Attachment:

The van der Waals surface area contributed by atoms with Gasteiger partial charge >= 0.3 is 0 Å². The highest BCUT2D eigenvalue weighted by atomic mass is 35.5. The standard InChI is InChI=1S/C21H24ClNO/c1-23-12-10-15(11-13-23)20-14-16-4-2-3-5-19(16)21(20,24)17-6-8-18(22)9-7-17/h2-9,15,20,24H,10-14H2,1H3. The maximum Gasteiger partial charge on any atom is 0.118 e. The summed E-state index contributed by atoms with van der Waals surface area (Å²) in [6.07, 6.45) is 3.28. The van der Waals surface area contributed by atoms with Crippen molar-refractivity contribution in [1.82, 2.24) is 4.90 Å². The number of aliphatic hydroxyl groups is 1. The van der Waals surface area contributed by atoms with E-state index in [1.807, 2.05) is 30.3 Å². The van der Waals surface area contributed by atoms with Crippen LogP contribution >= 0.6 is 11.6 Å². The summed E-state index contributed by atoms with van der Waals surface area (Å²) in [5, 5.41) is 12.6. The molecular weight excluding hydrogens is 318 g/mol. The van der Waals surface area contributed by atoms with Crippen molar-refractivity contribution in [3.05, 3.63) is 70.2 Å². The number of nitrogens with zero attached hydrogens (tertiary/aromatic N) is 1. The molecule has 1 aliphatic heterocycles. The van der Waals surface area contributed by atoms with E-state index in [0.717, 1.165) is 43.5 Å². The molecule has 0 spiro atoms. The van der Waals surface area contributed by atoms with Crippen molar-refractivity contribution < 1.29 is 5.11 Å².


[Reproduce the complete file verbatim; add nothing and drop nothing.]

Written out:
The van der Waals surface area contributed by atoms with Gasteiger partial charge >= 0.3 is 0 Å². The highest BCUT2D eigenvalue weighted by atomic mass is 35.5. The standard InChI is InChI=1S/C21H24ClNO/c1-23-12-10-15(11-13-23)20-14-16-4-2-3-5-19(16)21(20,24)17-6-8-18(22)9-7-17/h2-9,15,20,24H,10-14H2,1H3. The maximum Gasteiger partial charge on any atom is 0.118 e. The summed E-state index contributed by atoms with van der Waals surface area (Å²) in [6.07, 6.45) is 3.28. The van der Waals surface area contributed by atoms with Crippen molar-refractivity contribution in [1.82, 2.24) is 4.90 Å². The number of aliphatic hydroxyl groups is 1. The van der Waals surface area contributed by atoms with E-state index in [1.807, 2.05) is 30.3 Å². The van der Waals surface area contributed by atoms with Crippen LogP contribution >= 0.6 is 11.6 Å². The summed E-state index contributed by atoms with van der Waals surface area (Å²) in [5, 5.41) is 12.6. The molecular weight excluding hydrogens is 318 g/mol. The van der Waals surface area contributed by atoms with Crippen molar-refractivity contribution in [3.05, 3.63) is 70.2 Å². The number of nitrogens with zero attached hydrogens (tertiary/aromatic N) is 1. The molecule has 1 aliphatic heterocycles. The van der Waals surface area contributed by atoms with E-state index in [0.717, 1.165) is 43.5 Å². The molecule has 0 spiro atoms. The van der Waals surface area contributed by atoms with Crippen molar-refractivity contribution < 1.29 is 5.11 Å².